The major objective of the Task for 2010 – 2012 is to asses the worldwide position and potential of the biorefinery field, and to gather new insides that will indicate the possibilities to come to new breakthrough, competitive, sustainable, safe and eco-efficient processing routes for the simultaneous manufacture of transportation fuels, (CH)power, food, feed, and added-value bio-based products (chemicals, materials). The information provided can be used by national and international governmental organisations to develop bioenergy-related policies, industrial stakeholders for focussing their RTD and deployment strategies on the most promising (i.e. sustainable) Biomass Value Chains, NGOs to be included into their renewable energy scenarios, and research institutes and universities to focus their applied and strategic research programmes. The work will be carried out in two parts:
1. Gathering and combining information in participating countries to achieve an industry focused view on the working field.
2. Building a network on biorefineries in participating countries with industry, governments, NGOs, and researchers. Expand the focus to a European and global level, develop best practice guidelines, and test them regarding their ability to support the long-term objectives.
43. Biomass Feedstocks for Energy Markets
The objective of the Task is to promote sound bioenergy development that is driven by well-informed decisions in business, governments and elsewhere. This will be achieved by providing to relevant actors timely and topical analyses, syntheses and conclusions on all fields related to biomass feedstock, including biomass markets and the socioeconomic and environmental consequences of feedstock production.
The Task covers all aspects of feedstock, its markets and environmental as well as socio-economic impacts. It has a global scope and includes commercial, near-commercial and promising production systems in agriculture and forestry. The primary focus is on land use and bioenergy feedstock production systems including their markets. The Task will be concerned with issues related to the linking of sustainable biomass feedstocks to energy markets, explicitly considering environmental and socioeconomic aspects. Systems analysis integrating several disciplines will be used to conduct analyses that allow evaluation of alternatives across sectors and explicit examination of issues related to tradeoffs, compatibility and synergies between food, fibre and energy production systems and related markets.
One central aim is to achieve strong outreach and impacts as a result of Task activities. The Task will have a strong international impact by producing and providing timely and policy-relevant science and technology syntheses to targeted audiences for policy analysis and bioenergy market development.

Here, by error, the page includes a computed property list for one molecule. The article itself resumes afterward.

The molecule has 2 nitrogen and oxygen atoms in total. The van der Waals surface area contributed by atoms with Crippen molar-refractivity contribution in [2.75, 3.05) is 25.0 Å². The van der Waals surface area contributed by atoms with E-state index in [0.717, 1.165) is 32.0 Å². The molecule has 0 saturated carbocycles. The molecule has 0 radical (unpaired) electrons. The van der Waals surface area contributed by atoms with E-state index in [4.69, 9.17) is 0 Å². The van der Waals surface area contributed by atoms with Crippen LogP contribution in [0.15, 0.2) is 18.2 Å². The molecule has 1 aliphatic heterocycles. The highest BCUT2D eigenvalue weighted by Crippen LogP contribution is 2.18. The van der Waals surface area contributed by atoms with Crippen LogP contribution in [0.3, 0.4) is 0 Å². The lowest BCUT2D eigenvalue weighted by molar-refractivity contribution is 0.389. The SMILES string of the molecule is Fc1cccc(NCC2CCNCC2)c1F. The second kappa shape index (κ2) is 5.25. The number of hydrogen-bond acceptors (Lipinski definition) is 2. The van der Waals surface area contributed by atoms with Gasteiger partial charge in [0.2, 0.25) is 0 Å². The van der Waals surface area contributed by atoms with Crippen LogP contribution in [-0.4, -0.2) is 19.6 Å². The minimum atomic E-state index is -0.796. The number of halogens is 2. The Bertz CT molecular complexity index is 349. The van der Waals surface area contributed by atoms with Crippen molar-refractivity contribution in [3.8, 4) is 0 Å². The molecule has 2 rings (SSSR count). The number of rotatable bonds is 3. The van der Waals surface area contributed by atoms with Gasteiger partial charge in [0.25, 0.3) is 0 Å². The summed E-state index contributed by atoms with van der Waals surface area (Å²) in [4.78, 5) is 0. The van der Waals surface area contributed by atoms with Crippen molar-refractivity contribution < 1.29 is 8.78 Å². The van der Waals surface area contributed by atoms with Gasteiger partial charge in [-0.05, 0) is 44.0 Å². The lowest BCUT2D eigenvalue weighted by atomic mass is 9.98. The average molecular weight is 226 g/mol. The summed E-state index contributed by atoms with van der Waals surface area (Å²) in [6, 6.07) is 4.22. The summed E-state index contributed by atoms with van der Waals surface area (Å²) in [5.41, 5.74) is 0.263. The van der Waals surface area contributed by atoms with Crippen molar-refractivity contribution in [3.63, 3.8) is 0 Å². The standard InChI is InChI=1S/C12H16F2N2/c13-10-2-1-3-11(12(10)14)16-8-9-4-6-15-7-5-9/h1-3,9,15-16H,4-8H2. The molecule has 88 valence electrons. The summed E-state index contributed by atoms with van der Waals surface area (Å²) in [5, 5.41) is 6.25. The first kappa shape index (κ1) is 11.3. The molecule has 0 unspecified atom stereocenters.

The work programme is organized to effectively meet the Task objectives, addressing the questions:
- How can we further develop and implement feedstock production systems to provide attractive solutions for energy security, climate change, and sustainable development?
- How can policy and market based instruments effectively promote sustainable development, and how can science-based sustainability criteria and standards be formulated to take into account the vast regional variation in conditions for production of different feedstocks?
- What are costs and gains associated with productivity, competitiveness and environmental performance of feedstock supply systems and how do they impact deployment and market penetration of the systems?
- What are the motivations, opportunities and capabilities for producers in agriculture and forestry to change from conventional production systems and deploy or integrate sustainable bioenergy production systems in response to new demands? What are necessary and sufficient conditions for financial investment in developing feedstock production systems?
Reports and other deliverables will be produced throughout the triennium, including policy-relevant reviews, case studies and science and technology briefs. All extensive reports will be complemented with executive summaries directed towards identified target groups that commonly represent a non-scientific audience. The Task will also selectively target central international conferences to maximize outreach. The planning of deliverables – including identification of target groups – is proposed to take place in dialogue with the other Tasks and with ExCo and the Task expects to work with the IEA Bioenergy Secretariat in order to maximize outreach.